|US5253166||Mar 29, 1991||Oct 12, 1993||Disc Corporation||Pre-ticket travel reservation record keeping system|
|US5255184||Dec 19, 1990||Oct 19, 1993||Andersen Consulting||Airline seat inventory control method and apparatus for computerized airline reservation systems|
|US5270921||Jan 11, 1991||Dec 14, 1993||Andersen Consulting||Virtual fare methods for a computerized airline seat inventory control system|
|US5272638||May 31, 1991||Dec 21, 1993||Texas Instruments Incorporated||Systems and methods for planning the scheduling travel routes|
|US5331546||Jun 3, 1991||Jul 19, 1994||Rosenbluth International, Inc.||Trip planner optimizing travel itinerary selection conforming to individualized travel policies|
|US5343388||Oct 29, 1993||Aug 30, 1994||Dag Wedelin||Method and apparatus for optimally allocating resources|
|US5402336||Jan 15, 1993||Mar 28, 1995||Ss&D Corporation||System and method for allocating resources of a retailer among multiple wholesalers|
|US5570283||Nov 18, 1994||Oct 29, 1996||Travelnet, Inc.||Corporate travel controller|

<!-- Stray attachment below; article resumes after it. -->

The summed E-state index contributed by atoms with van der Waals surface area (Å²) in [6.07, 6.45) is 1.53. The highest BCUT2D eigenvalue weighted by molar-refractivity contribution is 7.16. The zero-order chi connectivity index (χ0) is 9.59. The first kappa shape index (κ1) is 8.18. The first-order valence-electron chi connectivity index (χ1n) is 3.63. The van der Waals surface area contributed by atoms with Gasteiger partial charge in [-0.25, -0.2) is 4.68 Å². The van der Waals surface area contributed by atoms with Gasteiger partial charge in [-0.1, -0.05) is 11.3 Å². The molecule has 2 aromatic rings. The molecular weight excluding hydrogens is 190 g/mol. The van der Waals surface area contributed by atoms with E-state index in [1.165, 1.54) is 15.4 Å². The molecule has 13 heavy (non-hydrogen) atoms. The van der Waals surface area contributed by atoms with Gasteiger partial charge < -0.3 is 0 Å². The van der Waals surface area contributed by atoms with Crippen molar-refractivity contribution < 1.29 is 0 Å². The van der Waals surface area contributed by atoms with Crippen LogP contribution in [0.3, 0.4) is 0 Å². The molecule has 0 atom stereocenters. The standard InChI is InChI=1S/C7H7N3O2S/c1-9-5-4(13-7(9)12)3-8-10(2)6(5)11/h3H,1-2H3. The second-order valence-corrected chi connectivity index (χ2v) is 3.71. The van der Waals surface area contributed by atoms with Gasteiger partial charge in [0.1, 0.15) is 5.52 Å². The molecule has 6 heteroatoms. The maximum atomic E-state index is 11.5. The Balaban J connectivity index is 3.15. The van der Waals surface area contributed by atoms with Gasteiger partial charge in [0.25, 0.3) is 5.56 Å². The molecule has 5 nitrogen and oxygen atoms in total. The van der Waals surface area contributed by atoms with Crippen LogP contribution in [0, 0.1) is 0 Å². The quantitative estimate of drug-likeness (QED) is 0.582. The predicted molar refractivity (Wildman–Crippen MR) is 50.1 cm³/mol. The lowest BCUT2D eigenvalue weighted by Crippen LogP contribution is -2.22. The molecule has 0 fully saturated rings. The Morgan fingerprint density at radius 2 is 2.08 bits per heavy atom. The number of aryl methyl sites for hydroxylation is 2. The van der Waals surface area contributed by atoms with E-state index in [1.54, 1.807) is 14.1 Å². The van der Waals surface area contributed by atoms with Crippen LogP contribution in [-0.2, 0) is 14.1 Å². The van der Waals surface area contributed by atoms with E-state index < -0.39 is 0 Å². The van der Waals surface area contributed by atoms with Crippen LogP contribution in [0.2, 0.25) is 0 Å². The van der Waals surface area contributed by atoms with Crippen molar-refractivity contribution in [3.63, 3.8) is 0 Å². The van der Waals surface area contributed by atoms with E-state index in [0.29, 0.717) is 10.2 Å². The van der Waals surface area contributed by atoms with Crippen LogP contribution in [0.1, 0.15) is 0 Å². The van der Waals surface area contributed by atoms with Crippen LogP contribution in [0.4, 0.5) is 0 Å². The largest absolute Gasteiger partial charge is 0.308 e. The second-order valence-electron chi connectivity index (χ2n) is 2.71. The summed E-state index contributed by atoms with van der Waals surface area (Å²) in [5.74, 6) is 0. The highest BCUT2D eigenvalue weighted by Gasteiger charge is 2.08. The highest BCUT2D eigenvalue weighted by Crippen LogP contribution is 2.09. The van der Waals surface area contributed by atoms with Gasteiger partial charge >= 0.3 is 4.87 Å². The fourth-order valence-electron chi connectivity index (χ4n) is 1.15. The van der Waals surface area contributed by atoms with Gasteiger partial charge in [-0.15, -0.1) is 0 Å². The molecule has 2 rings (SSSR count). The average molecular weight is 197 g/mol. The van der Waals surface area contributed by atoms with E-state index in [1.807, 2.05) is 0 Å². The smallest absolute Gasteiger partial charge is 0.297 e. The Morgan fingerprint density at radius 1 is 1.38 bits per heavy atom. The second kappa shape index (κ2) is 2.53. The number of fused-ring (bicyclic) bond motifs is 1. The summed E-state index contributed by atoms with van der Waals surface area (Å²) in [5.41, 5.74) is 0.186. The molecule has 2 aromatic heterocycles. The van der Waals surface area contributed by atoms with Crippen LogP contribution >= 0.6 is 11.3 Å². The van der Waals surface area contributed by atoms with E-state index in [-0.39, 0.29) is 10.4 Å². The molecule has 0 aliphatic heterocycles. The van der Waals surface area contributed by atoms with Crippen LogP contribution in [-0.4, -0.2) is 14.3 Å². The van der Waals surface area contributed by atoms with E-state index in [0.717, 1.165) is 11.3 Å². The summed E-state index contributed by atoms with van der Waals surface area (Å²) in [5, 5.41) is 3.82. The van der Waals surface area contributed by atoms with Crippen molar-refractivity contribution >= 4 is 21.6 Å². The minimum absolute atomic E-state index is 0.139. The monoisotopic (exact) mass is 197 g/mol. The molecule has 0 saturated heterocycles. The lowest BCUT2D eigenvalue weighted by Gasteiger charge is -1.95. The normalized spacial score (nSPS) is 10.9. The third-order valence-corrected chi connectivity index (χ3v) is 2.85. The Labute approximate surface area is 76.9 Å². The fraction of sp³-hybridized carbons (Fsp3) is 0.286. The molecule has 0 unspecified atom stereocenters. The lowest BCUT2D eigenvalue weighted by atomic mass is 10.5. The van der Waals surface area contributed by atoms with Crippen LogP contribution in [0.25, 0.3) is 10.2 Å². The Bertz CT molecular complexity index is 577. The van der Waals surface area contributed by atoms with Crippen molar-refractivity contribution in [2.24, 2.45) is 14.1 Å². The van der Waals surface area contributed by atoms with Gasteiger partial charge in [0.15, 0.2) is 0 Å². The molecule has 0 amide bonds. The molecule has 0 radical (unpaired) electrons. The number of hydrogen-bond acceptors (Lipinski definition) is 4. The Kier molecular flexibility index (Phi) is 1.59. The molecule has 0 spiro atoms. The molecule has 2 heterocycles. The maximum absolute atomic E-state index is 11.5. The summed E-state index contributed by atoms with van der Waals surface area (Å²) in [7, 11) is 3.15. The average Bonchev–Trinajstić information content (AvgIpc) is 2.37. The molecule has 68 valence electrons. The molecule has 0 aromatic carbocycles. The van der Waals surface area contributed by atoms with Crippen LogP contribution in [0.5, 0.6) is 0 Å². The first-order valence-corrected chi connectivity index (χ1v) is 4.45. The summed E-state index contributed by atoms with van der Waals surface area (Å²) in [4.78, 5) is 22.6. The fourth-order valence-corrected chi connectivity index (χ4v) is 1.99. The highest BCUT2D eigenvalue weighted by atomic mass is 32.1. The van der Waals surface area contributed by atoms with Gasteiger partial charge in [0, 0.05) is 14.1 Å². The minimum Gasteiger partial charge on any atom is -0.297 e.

|US5623413||Sep 1, 1994||Apr 22, 1997||Harris Corporation||Scheduling system and method|
|US5652867 *||Sep 8, 1994||Jul 29, 1997||Sabre Decision Technologies, A Division Of The Sabre Group, Inc.||Airline flight reservation system simulator for optimizing revenues|
|US5832453||Mar 22, 1994||Nov 3, 1998||Rosenbluth, Inc.||Computer system and method for determining a travel scheme minimizing travel costs for an organization|
|US5850617||Dec 30, 1996||Dec 15, 1998||Lockheed Martin Corporation||System and method for route planning under multiple constraints|
|US5897620 *||Jul 8, 1997||Apr 27, 1999||Priceline.Com Inc.||Method and apparatus for the sale of airline-specified flight tickets|
|US6085169 *||Jul 8, 1997||Jul 4, 2000||Priceline.Com Incorporated||Conditional purchase offer management system|
|US6199050 *||May 14, 1999||Mar 6, 2001||Freemarkets Online Inc.||Method and system for bidding in electronic auctions using flexible bidder-determined line-item guidelines|